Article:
crown CU Home > Libraries Home
[x] Close window

Columbia University Libraries Digital Collections: The Real Estate Record

Use your browser's Print function to print these pages.

Real estate record and builders' guide: v. 82, no. 2108: August 8, 1908

Real Estate Record page image for page ldpd_7031148_042_00000321

Text version:

Please note: this text may be incomplete. For more information about this OCR, view About OCR text.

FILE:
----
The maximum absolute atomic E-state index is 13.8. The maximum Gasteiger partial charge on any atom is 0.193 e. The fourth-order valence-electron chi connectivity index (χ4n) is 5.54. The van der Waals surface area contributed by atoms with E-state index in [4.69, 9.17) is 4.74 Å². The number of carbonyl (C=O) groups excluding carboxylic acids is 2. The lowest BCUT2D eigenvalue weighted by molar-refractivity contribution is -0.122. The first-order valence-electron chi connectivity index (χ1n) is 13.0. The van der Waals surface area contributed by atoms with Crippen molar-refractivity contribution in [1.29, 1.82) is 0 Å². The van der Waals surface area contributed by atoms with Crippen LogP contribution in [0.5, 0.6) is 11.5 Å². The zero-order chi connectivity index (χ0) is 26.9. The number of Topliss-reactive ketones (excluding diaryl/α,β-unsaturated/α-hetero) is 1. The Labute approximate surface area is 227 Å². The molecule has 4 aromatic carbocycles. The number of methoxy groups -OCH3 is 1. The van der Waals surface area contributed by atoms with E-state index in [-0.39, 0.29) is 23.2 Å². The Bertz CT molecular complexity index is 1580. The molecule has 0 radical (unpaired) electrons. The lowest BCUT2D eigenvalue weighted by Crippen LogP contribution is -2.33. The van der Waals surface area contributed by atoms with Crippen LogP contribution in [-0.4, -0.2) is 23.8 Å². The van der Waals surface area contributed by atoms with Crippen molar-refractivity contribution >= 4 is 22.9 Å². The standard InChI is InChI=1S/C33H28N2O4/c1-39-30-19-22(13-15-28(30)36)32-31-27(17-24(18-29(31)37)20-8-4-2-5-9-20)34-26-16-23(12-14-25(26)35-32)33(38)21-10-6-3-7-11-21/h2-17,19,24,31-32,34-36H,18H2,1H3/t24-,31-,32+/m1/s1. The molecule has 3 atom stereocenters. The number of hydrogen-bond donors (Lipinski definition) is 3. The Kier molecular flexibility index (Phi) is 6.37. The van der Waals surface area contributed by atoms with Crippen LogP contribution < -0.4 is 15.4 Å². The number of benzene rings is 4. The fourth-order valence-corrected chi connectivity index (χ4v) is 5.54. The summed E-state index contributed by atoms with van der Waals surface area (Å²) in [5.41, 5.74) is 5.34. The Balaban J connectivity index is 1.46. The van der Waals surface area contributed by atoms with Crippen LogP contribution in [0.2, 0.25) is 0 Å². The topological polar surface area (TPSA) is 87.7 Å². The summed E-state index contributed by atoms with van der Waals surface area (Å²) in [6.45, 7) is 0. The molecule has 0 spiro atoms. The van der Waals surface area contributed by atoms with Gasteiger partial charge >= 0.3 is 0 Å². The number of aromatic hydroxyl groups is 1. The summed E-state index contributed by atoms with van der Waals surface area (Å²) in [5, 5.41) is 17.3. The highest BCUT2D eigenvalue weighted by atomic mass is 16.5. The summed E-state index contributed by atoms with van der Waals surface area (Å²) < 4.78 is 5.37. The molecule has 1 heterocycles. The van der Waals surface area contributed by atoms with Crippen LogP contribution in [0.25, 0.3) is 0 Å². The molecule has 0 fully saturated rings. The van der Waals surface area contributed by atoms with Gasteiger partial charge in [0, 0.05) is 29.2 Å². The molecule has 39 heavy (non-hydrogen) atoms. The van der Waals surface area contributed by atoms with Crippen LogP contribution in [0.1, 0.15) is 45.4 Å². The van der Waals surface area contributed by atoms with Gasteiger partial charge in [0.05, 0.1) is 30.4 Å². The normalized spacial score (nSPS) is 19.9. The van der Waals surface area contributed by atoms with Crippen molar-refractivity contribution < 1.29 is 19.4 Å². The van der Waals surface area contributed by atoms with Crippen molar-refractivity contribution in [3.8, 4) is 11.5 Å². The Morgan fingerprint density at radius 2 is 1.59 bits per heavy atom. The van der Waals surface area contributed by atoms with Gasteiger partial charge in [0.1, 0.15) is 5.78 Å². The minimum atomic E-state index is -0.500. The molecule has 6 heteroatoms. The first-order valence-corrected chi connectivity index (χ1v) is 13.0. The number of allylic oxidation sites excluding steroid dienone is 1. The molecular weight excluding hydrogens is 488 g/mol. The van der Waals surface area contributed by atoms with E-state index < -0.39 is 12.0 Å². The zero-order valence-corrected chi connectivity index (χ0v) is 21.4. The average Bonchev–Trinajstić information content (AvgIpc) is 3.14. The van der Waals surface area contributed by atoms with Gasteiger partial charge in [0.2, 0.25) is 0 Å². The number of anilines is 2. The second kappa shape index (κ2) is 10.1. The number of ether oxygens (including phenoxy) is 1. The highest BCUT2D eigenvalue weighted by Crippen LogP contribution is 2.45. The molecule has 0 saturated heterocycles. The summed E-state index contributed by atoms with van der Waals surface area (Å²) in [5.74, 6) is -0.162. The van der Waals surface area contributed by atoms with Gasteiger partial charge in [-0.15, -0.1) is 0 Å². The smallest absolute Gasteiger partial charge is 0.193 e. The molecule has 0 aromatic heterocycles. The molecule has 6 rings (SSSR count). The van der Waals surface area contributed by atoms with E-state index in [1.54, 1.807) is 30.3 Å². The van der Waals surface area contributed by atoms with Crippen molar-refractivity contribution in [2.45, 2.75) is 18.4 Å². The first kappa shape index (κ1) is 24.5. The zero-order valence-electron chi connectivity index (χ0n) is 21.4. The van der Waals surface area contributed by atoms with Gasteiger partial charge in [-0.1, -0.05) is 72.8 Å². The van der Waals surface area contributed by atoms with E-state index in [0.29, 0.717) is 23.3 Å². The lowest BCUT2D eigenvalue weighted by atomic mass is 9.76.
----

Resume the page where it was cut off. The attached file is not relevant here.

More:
Angust 8, 1908 RECORD AND GUIDE 283 Dp^teD to Re\L Estate . BuiLoiffe A^RChfiTEirumE .KouscrioiD DEeQU^iical, Btfsii^ESs AtiJThemes ofGEflER^l It/iti^Esi. PRICE DOLLARS PER YEAR IN ADVANCE EIGHT Communications should be addressed to C. W. SWEET Vublisffed Every Saturday By THE RECORD AND GUIDE CO. President, CLINTON W. SWEET Treasurer. F. W. DODGE Vice-Pres. & Genl, Mgr,. H. W. DESMOND Secretary, F. T. MILLER Nos. 11 to 15 Elast 24tli Street, Kcir York: City (Telephone, Madison Square, 4430 to 4433.) •■Entered at the Post Office at New Yarli. N. Y., ns second-class matter." Copyrighted, lOOS, by The Record & Guide Co. Vol LXXXII. AUGUST 8, 190S. No. 2108 THE number of plans for new fireproof buildings which are being recorded continues to be surprisingly large. Tbe budget of the past two weeks includes two new sky¬ scrapers for the flnancial district, one of which will con¬ tain a thirty-eight story tower and several large apartment houses for various parts of the West Side. It is evident that speculators and investors are doing their best to take ad¬ vantage of the temporary cheapness of building, which, they are fully convinced, will not last very long. How long it will last is, of course, merely a matter of guesswork; but it is probable that by next spring tlie cost of building will have substantially increased. We have heard of one big building in Chicago for which contracts will be given out before No¬ vember 1, in the expectation that prices will begin to go up after the election. However that may be, anybody with a building enterprise in prospect would do well to make his contracts during the next few months. He certainly will not be able to build any cheaper next spring; and he may have to pay a substantial increase for his materials, if not for his labor. It is a great pity that the City of New York is not in a position to take advantage of the comparative economy of constructional work. If contracts for the building of new SU'bways could he let during next fall, many million dollars could be saved on the cost of construction, and the city would consequently be able to obtain much better terms for any concession it was ready to grant. But unfortunately, the City of New York is never in a position to make the most of such opportunities. T T^ 7 HAT a misfortune it is that New York does not pos- VV sess a larger number of squares in the important busiuess parts of the city! A spacious square provides such admirable sites for the towering skyscrapers, which are be¬ coming more and more the peculiar note of the city's archi¬ tecture. Compare, for instance, the effect produced by the tower of the Metropolitan Building with tbat produced by the tower of the Singer Building. The latter structure can scjtrcely be seen &rom any of the neighboring streets. It makes no impression commensurate with its height, except when looked at from the river or from some other distance equally considerable; and from these great distances it counts merely as the apex of a huge pyramid, composed of the mass of the oiRce buildings of the flnancial district. The Metro¬ politan tower, on the other hand, cau be clearly seen from any part of Madison Square, and as seen from the square it looks very well. Its height is not out of scale with the distance from which people can gaze at it; and this consid¬ eration should not be disregarded in any restrictive legis¬ lation concerning the height of skyscrapers. In such a situation the tower is not so objectionable from any point of view as it is wheu placed on an ordinary street and avenue. There is no reason why their erection should not be encour¬ aged on sites of this description—in which case the chief source of legitimate regret would be that the plan of the city provides so few squares on which seven or eight hundred- foot towers could be built. TVr 0\V that the Metropolitan Street Railway system is be- ■*- ' ing broken up, the people of New York may begin to appreciate the advantages which they have enjoyed and lost. In building up that system the late Mr, Whitney was achiev¬ ing a task of the greatest advantage to New York. Dou'btless this fact does not condone the methods which he and his associates used; but it should determine the policy of the Public Service Commission and the other local officials to¬ ward the system under the present critical conditions. Every effort should be used to prevent it from heing disintegrated. The public has everything to lose and nothing to gain from the return of the separate parts of the system to their for¬ mer owners. How this is to be done is not apparent just now. The receivers, who are responsible to the stockholders for the economical management of their property, certainly cannot be expected to continue the payment of rentals, which are not and never can be earned. The only way out of the tangle would seem to lie in the direction of an acceptance by the owners of the unprofitable lines of a smaller rental for their property; and as a matter of fact it is in the direction of such a consummation that the Public Service Commission should work. Even if these leased lines are not profltable under the old contracts, they would certainly be more profit¬ able as parts of the Metropolitan system than they could be when independently operated. Independent operation might mean fewer transfers, but it would also mean larger ex¬ penses and fewer passengers. It will be to everybody's in¬ terest, consequently, to keep this system together, and it should be possible in the end to bring about such a result. But in the meantime the residents of Manhattan wil! be paying more for a poorer service than that which they have been get- ing; and they may well regret the days of the domination of the street railway octopus. TJ UILDING operations are believed to he approaching the -tJ edge of a period of fine activity, but thus far into the year they have heen indisputably slow. Actual works in hand have been fewer in number than even the plans filed have in¬ dicated, owing to the holding back of many projects; and the truest guides to correct estimates of the real state of affairs have come from the trade unions and from the dealers iu building material. These have indicated only a slight en¬ largement of New York activities, but a decided improvement elsewhere throughout the land. In the Eastern States busi¬ ness is more brisk in the smaller cities than in the larger ones, but almost everywhere else than in New York there has been a strong forward push since tbe first of July, and the probabilities are that New York will get it very soon. Plans filed in Manhattan up to the flrst of August specified $50,000,000 worth of new buildings, as against about $54,- 000,000 appropriated during the same period last year. This year's plans represented however only about one-half as many buildings as last year's, which follows from the delay in re¬ suming speculative work this season. In the Bronx only about $8,400,000 has been specifled for new buildings so far, to compare with about |14,000,000 last year; and in Brook¬ lyn the estimated cost of the new buildings for which plans have been flled is only about one-third the estimated cost in 1907. But more particularly referring to the work coming out in New York, it consists in a larger degree than usual of high-class construction, including some exceptionally large buildings, which are slow in taking form, but will give employ¬ ment to armies of workmen in due course of time, and utilize a wide variety of material and equipment. Tenement-house construction, on the other hand, gathers headway rapidiy, and we note that the business agents of the trade unions expect a culmination of building operations when there will be a con¬ gestion of applications for mechanics. Many of those belong¬ ing in New York are now dispersed over the country, well engaged, but subject to two days' notice to return to New York when their services shall be needed. Thousands of new¬ comers, who added to the total of the unemployed here last winter, departed in the spring, so that considering this class with the regular New Yorkers now elsewhere engaged the amount of unemployment is much less than on the first of April, when the State Labor Department reported 56.0 per cent, of the union members idle in the State, as compared with 37.3 in the year 1907, 11.1 per cent, in 1906 and 21.9 per cent, in 1905, with New York a heavier sufferer than the rest of the State. The degree of unemployment in the first quarter of this year was greater than in any previous year back to 1897, when there was a brief interruption in tbe steady improvement in business after the panic of 1893. New York City, apart from its own local building interests, feels the lifting power that comes from the general improvement throughout the country, and hence many firms of manufac¬ turers and dealers not confined exclusively to this fleld re¬ port business as fair in their lines, and though this does not apply to all, the number is increasing every week,